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As per our Terms of Use, Stockopedia is a financial news & data site, discussion forum and content aggregator. Our site should be used for educational & informational purposes only. We do not provide investment advice, recommendations or views as to whether an investment or strategy is suited to the investment needs of a specific individual. You should make your own decisions and seek independent professional advice before doing so. Remember: Shares can go down as well as up. Past performance is not a guide to future performance & investors may not get back the amount invested. ?>


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43 Comments on this Article show/hide all

Mrken 3rd Apr 24 of 43

Advice please
On IWeb dealing platform I sometimes get a response that they cannot deal (sell) automatically and that i can request a negotiated order.
What does this mean and will I get a poor price?

Thanks.
Mrken

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mojomogoz 3rd Apr 25 of 43
1

In reply to post #465121

Hello zipman

Interesting comment re Photo-Me International (LON:PHTM) . I know nothing about this area but it occurs to me that European attitude to and use of laundrettes may be very different from UK. Most cities and towns in Europe (particularly in the South) have quite dense central living (something like NY if you are familiar with it where the bottom of each tower has a dense cluster of services). A lot of people in apartments that are relatively low cost with as a result relatively high disposal incomes even on low-ish wages so willing to use local services (think Spanish towns and how ordinary people will eat out frequently in a week).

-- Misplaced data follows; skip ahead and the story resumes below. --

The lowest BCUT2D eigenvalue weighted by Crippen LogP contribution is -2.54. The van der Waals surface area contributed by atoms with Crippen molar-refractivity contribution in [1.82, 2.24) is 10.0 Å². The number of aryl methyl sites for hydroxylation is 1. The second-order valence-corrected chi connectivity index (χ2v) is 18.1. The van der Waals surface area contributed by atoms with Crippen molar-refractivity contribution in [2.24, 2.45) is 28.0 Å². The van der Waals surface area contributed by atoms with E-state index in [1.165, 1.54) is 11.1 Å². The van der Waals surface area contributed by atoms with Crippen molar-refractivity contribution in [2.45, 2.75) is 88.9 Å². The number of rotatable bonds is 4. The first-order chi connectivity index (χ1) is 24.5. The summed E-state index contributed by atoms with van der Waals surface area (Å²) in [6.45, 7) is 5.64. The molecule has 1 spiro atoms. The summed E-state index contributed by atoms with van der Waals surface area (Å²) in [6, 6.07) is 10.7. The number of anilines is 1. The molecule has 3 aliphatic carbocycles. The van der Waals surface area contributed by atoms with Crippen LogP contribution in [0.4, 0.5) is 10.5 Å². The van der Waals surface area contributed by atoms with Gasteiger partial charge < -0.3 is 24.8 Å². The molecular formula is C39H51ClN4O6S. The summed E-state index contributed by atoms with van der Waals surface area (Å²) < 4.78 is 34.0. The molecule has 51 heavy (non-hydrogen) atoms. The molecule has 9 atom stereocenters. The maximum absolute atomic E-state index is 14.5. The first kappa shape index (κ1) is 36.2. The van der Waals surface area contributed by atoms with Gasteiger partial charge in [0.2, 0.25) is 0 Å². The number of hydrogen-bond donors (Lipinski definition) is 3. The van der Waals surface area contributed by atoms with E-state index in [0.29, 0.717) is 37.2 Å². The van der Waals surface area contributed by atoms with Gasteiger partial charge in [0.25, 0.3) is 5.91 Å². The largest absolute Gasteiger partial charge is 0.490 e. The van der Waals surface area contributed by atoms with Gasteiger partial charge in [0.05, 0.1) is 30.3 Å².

So, a very simplified view above, but can PHTM reach a similar level of use per machine? View?

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slopsjon 3rd Apr 26 of 43

In reply to post #465191


This occurs with illiquid stock on any platform. When Market Makers don't have much stock they won't allow automated orders. The buy/sell has to go to the dealing desk for someone to handle the trade manually. You than get the market price. Sometimes the MM moves the price and then accepts the trade. So you may find the price goes up or down as a direct result of your trade. But sometimes they move it after your trade.


On iWeb you can set a limit using tradeplan instead of a Negotiated order.

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rwalford 3rd Apr 27 of 43

In reply to post #465191

Hello MrKen,